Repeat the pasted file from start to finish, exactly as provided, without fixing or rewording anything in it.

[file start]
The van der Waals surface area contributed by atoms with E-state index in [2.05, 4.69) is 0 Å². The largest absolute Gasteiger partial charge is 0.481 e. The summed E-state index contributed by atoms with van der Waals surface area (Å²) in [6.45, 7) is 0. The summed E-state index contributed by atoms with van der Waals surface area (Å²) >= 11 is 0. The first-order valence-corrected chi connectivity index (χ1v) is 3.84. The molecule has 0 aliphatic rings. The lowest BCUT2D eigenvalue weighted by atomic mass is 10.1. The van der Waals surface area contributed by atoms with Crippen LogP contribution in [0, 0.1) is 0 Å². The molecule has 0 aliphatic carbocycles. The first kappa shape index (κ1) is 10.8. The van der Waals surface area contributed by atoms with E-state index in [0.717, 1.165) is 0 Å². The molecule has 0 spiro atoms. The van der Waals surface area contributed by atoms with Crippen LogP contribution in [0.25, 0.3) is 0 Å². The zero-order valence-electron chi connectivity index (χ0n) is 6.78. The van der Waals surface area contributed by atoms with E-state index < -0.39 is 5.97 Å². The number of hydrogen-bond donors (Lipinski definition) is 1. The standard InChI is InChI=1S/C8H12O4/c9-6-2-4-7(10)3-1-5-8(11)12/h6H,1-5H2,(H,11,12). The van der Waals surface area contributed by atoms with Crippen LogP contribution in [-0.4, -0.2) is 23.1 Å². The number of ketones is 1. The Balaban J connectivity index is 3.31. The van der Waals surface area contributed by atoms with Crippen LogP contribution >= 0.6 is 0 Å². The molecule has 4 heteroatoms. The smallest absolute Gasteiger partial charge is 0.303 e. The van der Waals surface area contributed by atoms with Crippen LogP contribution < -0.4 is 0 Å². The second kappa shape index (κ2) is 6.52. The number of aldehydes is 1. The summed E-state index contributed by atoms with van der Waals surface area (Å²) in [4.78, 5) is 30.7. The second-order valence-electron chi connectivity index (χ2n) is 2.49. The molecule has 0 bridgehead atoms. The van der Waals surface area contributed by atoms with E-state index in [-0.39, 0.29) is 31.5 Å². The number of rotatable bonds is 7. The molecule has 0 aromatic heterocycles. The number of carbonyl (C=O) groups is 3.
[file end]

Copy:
The van der Waals surface area contributed by atoms with E-state index in [2.05, 4.69) is 0 Å². The largest absolute Gasteiger partial charge is 0.481 e. The summed E-state index contributed by atoms with van der Waals surface area (Å²) in [6.45, 7) is 0. The summed E-state index contributed by atoms with van der Waals surface area (Å²) >= 11 is 0. The first-order valence-corrected chi connectivity index (χ1v) is 3.84. The molecule has 0 aliphatic rings. The lowest BCUT2D eigenvalue weighted by atomic mass is 10.1. The van der Waals surface area contributed by atoms with Crippen LogP contribution in [0, 0.1) is 0 Å². The molecule has 0 aliphatic carbocycles. The first kappa shape index (κ1) is 10.8. The van der Waals surface area contributed by atoms with E-state index in [0.717, 1.165) is 0 Å². The molecule has 0 spiro atoms. The van der Waals surface area contributed by atoms with Crippen LogP contribution in [0.25, 0.3) is 0 Å². The zero-order valence-electron chi connectivity index (χ0n) is 6.78. The van der Waals surface area contributed by atoms with E-state index < -0.39 is 5.97 Å². The number of hydrogen-bond donors (Lipinski definition) is 1. The standard InChI is InChI=1S/C8H12O4/c9-6-2-4-7(10)3-1-5-8(11)12/h6H,1-5H2,(H,11,12). The van der Waals surface area contributed by atoms with Crippen LogP contribution in [-0.4, -0.2) is 23.1 Å². The number of ketones is 1. The Balaban J connectivity index is 3.31. The van der Waals surface area contributed by atoms with Crippen LogP contribution >= 0.6 is 0 Å². The molecule has 4 heteroatoms. The smallest absolute Gasteiger partial charge is 0.303 e. The van der Waals surface area contributed by atoms with Crippen LogP contribution < -0.4 is 0 Å². The second kappa shape index (κ2) is 6.52. The number of aldehydes is 1. The summed E-state index contributed by atoms with van der Waals surface area (Å²) in [4.78, 5) is 30.7. The second-order valence-electron chi connectivity index (χ2n) is 2.49. The molecule has 0 bridgehead atoms. The van der Waals surface area contributed by atoms with E-state index in [-0.39, 0.29) is 31.5 Å². The number of rotatable bonds is 7. The molecule has 0 aromatic heterocycles. The number of carbonyl (C=O) groups is 3.